Will Target’s $7 billion investment pay off in market share gains?
Yesterday financial report from Target tested the glass half full or empty analogy if you’re a stakeholder. The company reported same-store sales and profits were down in the fourth quarter and said it expects more of the same in 2017. Management also announced that Target would invest billions over the next several years to differentiate and gain market share.
Target’s shares fell 12 percent yesterday after the company reported that comparable store sales fell 1.5 percent in the fourth quarter despite the chain seeing traffic improve 0.2 percent. Digital sales, which increased 34 percent, were not enough to offset weak performance in the chain’s stores. The retailer said it expects to see a decline of comparable store sales in the low single digits this year.
Target CEO Brian Cornell said the company’s results were a reflection of a changing retail environment in which sales are shifting from stores to online. While maintaining that the company has made progress, he said Target now needs to speed up its response to market conditions.
“We will accelerate our investments in a smart network of physical and digital assets as well as our exclusive and differentiated assortment, including the launch of more than 12 new brands, representing more than $10 billion of our sales, over the next two years,” he said. “In addition, we will invest in lower gross margins to ensure we are clearly and competitively priced every day.”
Target plans to spend $7 billion over the next three years to invest in store upgrades and become more price competitive.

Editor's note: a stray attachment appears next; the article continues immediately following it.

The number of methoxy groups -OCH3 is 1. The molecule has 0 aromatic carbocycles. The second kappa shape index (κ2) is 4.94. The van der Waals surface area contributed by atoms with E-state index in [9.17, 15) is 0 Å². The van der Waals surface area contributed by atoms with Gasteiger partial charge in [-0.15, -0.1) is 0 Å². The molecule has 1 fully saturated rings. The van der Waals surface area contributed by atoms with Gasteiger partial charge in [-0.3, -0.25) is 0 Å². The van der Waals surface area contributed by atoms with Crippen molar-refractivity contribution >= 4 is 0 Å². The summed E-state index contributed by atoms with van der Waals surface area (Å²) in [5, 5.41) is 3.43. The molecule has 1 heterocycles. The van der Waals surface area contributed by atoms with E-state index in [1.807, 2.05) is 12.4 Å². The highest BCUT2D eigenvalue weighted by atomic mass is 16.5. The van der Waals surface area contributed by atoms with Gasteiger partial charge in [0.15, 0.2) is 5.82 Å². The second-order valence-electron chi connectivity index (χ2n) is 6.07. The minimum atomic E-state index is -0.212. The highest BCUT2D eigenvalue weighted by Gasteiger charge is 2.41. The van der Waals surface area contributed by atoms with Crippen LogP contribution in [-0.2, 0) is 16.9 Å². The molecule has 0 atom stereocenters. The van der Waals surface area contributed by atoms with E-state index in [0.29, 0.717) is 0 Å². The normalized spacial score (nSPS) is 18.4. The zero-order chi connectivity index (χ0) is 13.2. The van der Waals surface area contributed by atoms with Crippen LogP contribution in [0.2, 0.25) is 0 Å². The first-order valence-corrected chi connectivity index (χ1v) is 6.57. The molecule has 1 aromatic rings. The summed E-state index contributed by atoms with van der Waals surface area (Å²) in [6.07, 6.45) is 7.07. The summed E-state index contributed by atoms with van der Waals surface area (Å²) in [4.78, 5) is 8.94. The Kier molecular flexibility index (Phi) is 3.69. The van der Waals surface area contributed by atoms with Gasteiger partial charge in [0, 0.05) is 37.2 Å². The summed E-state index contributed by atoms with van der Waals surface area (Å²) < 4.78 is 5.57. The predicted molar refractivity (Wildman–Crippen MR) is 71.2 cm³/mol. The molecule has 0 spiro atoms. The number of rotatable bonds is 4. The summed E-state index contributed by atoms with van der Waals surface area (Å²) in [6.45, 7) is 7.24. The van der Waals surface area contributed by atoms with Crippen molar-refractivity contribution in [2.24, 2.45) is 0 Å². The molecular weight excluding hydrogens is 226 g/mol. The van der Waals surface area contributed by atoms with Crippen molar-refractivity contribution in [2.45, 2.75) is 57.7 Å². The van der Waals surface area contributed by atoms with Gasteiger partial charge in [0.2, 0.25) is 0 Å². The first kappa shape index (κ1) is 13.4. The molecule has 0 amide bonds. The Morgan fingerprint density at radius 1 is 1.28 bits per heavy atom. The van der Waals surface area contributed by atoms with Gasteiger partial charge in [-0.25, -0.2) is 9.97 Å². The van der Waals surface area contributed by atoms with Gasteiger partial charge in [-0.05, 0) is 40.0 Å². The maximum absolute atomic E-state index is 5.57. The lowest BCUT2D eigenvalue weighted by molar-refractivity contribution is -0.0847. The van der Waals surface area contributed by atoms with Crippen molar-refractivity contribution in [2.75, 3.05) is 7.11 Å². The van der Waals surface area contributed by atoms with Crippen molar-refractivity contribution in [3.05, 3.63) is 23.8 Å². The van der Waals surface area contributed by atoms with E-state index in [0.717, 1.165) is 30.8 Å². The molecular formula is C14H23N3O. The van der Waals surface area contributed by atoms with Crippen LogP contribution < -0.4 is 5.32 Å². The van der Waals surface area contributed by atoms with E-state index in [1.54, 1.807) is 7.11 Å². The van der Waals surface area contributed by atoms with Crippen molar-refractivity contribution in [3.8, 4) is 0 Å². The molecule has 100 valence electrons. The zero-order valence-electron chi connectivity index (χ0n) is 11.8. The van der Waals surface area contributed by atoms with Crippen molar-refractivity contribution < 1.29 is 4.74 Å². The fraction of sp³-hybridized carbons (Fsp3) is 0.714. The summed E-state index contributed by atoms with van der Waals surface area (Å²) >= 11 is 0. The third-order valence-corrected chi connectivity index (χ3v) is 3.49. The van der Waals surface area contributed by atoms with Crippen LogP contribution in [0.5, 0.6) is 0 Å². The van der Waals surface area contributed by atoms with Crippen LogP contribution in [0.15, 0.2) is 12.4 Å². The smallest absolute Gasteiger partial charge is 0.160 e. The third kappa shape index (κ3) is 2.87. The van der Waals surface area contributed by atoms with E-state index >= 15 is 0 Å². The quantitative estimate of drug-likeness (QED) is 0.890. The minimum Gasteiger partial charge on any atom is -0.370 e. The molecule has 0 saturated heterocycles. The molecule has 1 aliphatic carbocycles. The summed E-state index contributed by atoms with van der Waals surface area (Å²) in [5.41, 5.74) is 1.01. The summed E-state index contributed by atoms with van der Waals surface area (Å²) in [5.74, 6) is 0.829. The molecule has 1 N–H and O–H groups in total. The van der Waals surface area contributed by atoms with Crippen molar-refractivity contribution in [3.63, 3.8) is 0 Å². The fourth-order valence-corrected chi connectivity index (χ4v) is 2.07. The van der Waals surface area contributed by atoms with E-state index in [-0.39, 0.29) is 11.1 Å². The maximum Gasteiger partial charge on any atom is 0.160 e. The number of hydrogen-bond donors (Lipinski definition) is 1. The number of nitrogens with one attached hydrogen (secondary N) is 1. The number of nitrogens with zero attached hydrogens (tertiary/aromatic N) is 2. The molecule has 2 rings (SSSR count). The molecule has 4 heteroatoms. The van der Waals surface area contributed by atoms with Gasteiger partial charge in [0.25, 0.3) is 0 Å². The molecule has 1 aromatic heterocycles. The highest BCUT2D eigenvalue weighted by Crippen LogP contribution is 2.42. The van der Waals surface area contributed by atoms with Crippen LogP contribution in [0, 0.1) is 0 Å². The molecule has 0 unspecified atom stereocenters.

The retailer plans to remodel 600 units, roughly one-third of the chain’s total.
“We know some of our stores have gotten tired. They’ve gotten old,” said Mr. Cornell on CNBC’s “Power Lunch” show yesterday. “I’ve got stores that haven’t been remodeled in over a decade. We have to go back and bring the best of Target to those stores. When we do that, the guest responds.”
The chain plans to continue focusing on smaller boxes in urban markets going forward. Mr. Cornell said Target would double the number of small stores it operates in the next year.
- Target CEO: We’re confident in our new direction – CNBC
- Target’s $7 billion spending plan still leaves some question marks – CNBC
- Target Reports Fourth Quarter and Full-Year 2016 Earnings – Target Corporation
- Target Gets a Lesson That Low Prices Matter – The Wall Street Journal
- Target’s data breach gets uglier – RetailWire
DISCUSSION QUESTIONS: Which of the investments within Target’s $7 billion plan over the next three years are most likely to help the chain regain market share? How confident are you that Target has the right plan and team in place to achieve its goals?